But Steinbeck makes it harder. As the story moves on, Aron turns his father’s easy favor into personal confidence, then turns his personal confidence into condescension, until he drops out of his family’s story altogether, believing in his own superiority. Far from offering his father an acceptable sacrifice, Aron leaves his father. Cal, on the other hand, after offering poor sacrifice after poor sacrifice, working with all his might to be accepted, surrenders his striving, and turns to his father in need. He stays with his father through the end.
Abel becomes a Cain. Cain becomes an Abel.
In the process of that transformation, there’s a short, compelling, condemning description of Aron. As he’s walking down the church aisle, a proper white-robed altar boy carrying a bright gold cross, he’s described as easily condemning those sins that were never difficult for him. He didn’t struggle with a strong sexual appetite, so he found it easy to condemn sexual transgressions. He didn’t struggle with aggressive impulses, so he found it easy to condemn violence.
The implication is that he spent so much time obsessing over sins that never tempted him, that he ignored the sins that did tempt him: pride, vainglory, self-made religion, and the like.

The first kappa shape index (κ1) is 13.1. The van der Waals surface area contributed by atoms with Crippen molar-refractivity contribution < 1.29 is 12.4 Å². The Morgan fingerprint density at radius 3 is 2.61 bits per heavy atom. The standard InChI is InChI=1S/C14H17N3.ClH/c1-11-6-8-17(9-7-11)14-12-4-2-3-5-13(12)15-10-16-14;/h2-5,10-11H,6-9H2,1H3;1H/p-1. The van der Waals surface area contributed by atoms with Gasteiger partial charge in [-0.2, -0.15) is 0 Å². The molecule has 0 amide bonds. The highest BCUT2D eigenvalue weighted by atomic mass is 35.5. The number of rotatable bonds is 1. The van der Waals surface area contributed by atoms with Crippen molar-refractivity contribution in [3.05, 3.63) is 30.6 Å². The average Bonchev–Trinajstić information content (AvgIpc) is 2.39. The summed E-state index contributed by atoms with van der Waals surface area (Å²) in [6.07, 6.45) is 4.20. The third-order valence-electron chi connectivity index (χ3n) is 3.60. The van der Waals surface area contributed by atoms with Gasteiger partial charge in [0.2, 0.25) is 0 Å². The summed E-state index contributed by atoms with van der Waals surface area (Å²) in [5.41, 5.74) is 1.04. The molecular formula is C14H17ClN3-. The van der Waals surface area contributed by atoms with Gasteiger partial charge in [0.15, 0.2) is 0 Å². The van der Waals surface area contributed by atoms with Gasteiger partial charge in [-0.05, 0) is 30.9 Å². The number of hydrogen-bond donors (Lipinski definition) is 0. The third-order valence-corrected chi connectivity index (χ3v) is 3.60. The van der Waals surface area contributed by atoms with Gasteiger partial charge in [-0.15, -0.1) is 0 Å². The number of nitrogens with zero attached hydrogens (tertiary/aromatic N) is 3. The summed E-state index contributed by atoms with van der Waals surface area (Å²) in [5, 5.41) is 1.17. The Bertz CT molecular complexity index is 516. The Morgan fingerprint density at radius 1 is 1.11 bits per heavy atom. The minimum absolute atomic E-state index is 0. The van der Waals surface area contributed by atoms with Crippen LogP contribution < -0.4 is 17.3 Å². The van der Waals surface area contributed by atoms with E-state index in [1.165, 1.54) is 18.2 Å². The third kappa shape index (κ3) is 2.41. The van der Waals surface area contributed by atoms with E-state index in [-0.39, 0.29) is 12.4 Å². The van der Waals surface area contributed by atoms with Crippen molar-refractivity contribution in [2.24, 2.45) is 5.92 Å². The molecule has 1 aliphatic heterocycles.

See, because he leaned into his ideals, his listed morals, and refused to associate with anything that didn’t fit those ideals, Aron began living in a world of “cleans” and “uncleans.” And as he saw more of the world, growing up, his disgust mounted. He wasn’t ready for a world chock full of fallen people. He confined himself more and more closely to circumstances he could control, could keep pure. Once he saw his father’s feebleness, he rejected his father. He left entirely.
By insisting on living in an ideal interpersonal world, Aron ended up rejecting the world. You can’t be free from the mess and muck of diverse human efforts toward depravity or sanctification. He squandered away the easy approval that he - without effort - had been granted throughout his life. Because what is approval worth, if you don’t have love?
Aron’s story - his walking away from his father’s approval - hit me hard. I saw clearly that it could be my story. I could get so caught up in my moral ideals that I rejected my neighbors. My rejection of personality typologies was indicative of this. By insisting on the ideal for human interactions and relationships, and for lived-out morality, I was keeping myself from seeing real human diversity.